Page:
Wednesday, October 26, 2016

Oriental Beauty Tea and Tea Farm Visit

Missed Friday and Monday's posts due to being in Taiwan. Great vacation! Also, the tea was amazing. One of the things we did there was visit the tea museum at a tea farm, and at the end of the museum visit, we got to enjoy a couple of tastings.


 First there was the teacup warming, where she poured hot water into the pot and cups.





Then she added the water to the tea, pouring from high to let the water cool down before it touched the Oriental Beauty tea. The unique flavor of the tea is produced by the insects that nibble it, starting oxidation while still on the branch.





Then she poured out tea into sample-sized cups, and rebrewed the leaves.


 The tea is a beautiful honey color, which is also the flavor that develops, a fruity-honey flavor.
 For our second tasting, we enjoyed a high mountain oolong.
The shop also had pamelo teas, which are made by hollowing out a pamelo, mixing the insides with tea, boiling the mixture several times, and repacking it back into the pamelo skin to season. It's also known as the 18-year tea, as it was often done as part of a girl's dowry: The tea was prepared for a baby girl, and left hanging by her bed until she married. The idea was that, since the tea is supposed to be very healing, if she got sick when she was a newlywed, she could drink some pamelo tea and be able to continue adjusting to her new life. I took some home (in tea bag form), and drank it to ward off plane crud that my husband caught, which seems to have worked so far. It's quite good, a fruity oolong tea that holds up the flavor for at least three brews.

I also learned that Oriental Beauty tea is called that because the queen of England dubbed it such, thinking of the beautiful cheongsams from the East. Before that, it was called formosa tea. And in Chinese, it was known as "boasting" tea, or "puff" tea, because to create this tea, the tea leaves are attacked by insects. This results in a crop that is withered and sad-looking, often appearing half-dead in the fields. Therefore, when the growers marketed it at exorbitant prices, buyers would accuse them of exaggerating, due to the ugly-looking nature of the leaves in the field. But the fruity-honey taste won them over, and today Oriental Beauty tea continues to be sold at incredible prices for the best leaves.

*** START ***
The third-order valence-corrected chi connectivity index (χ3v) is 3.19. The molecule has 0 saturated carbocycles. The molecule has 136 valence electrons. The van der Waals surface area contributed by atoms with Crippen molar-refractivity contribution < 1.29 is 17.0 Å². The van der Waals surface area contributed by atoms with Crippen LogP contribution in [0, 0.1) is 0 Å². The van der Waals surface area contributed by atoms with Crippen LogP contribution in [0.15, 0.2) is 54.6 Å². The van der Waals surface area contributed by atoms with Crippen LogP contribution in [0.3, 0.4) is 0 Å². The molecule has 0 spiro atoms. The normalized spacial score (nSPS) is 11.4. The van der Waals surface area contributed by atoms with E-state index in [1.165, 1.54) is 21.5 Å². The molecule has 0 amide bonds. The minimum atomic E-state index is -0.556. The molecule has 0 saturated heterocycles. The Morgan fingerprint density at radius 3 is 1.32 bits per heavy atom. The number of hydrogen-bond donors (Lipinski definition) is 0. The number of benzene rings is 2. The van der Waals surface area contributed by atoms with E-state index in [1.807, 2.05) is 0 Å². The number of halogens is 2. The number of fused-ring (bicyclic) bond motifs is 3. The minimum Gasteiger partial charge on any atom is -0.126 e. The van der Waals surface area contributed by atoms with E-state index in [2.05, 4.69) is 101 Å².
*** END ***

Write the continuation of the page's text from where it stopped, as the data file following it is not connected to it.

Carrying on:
In fact, the tea farm guide told us that their quickest-selling teas are the most expensive ones; they were already sold out of the premium two teas! So we only got to try the third-best. But I must say, it really does taste like honey, especially by the fourth or fifth brew.

If you get out to Taiwan, schedule a tea farm into your trip. It's amazing.

2 comments:

  1. A tea museum sounds like the best thing ever.

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    1. We joked that someone would have to get left behind so there would be room for all the we bought, but we had too many volunteers. It was that awesome.

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